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Am J Crit Care. 2009 Nov;18(6):554-61. doi: 10.4037/ajcc2009974.

Trait anger, hostility, serum homocysteine, and recurrent cardiac events after percutaneous coronary interventions.

Author information

1
College of Nursing,University of Kentucky, Lexington, USA.

Abstract

BACKGROUND:

Trait anger, hostility, and serum level of homocysteine are associated with recurrent cardiac events after percutaneous coronary interventions. However, whether trait anger or hostility influences the association between serum level of homocysteine and recurrent cardiac events is unknown.

OBJECTIVES:

To examine the relationships among trait anger, hostility, serum level of homocysteine, and recurrent cardiac events after percutaneous coronary interventions.

METHODS:

This prospective study included 135 consecutive patients (68% male, mean age 61 [SD, 10] years) undergoing percutaneous coronary interventions during an index hospitalization. Trait anger and hostility were measured with the Spielberger Trait Anger Scale and the Cynical Hostility Scale, respectively. Blood samples were obtained to measure serum levels of total cholesterol, triglycerides, high- and low-density lipoprotein cholesterol, and homocysteine. Recurrent cardiac events (emergency department visits and rehospitalization) were noted for 6 months after discharge and confirmed by review of hospital records. Hierarchical Cox hazard regression was used for statistical analysis.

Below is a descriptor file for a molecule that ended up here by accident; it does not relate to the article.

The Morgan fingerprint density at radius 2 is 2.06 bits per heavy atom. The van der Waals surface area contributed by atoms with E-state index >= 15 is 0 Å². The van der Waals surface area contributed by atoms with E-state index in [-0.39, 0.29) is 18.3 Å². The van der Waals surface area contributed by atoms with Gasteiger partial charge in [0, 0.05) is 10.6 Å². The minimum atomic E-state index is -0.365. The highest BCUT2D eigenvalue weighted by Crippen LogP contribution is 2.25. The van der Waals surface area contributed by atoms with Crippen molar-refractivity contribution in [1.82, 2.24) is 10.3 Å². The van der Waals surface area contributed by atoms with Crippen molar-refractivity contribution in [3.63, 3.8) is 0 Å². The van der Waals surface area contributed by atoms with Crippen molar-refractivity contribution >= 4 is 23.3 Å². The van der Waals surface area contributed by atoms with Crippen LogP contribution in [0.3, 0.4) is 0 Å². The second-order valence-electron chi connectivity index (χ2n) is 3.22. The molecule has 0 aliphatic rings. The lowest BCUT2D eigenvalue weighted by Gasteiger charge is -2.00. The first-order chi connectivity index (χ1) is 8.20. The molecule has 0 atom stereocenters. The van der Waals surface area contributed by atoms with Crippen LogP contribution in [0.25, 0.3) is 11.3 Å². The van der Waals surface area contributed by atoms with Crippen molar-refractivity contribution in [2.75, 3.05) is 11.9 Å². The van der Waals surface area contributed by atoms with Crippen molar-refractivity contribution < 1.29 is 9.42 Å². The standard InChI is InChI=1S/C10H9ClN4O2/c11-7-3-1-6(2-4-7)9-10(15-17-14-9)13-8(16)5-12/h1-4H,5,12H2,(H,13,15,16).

RESULTS:

Trait anger (hazard ratio = 1.11, 95% confidence interval = 1.03-1.20) and homocysteine level (hazard ratio = 1.10, 95% confidence interval = 1.01-1.21) were independent predictors of recurrent cardiac events after other risk factors were controlled for. Patients with high trait anger (score > or = 24) and high serum level of homocysteine (> or = 11.3 mumol/L) had the shortest time to recurrent cardiac events (P = .01).

CONCLUSION:

Trait anger had a combined effect on the link between serum level of homocysteine and recurrent cardiac events. Interventions to reduce trait anger may improve health outcomes by influencing both trait anger and homocysteine level.

PMID:
19880957
PMCID:
PMC3494734
DOI:
10.4037/ajcc2009974
[Indexed for MEDLINE]
Free PMC Article

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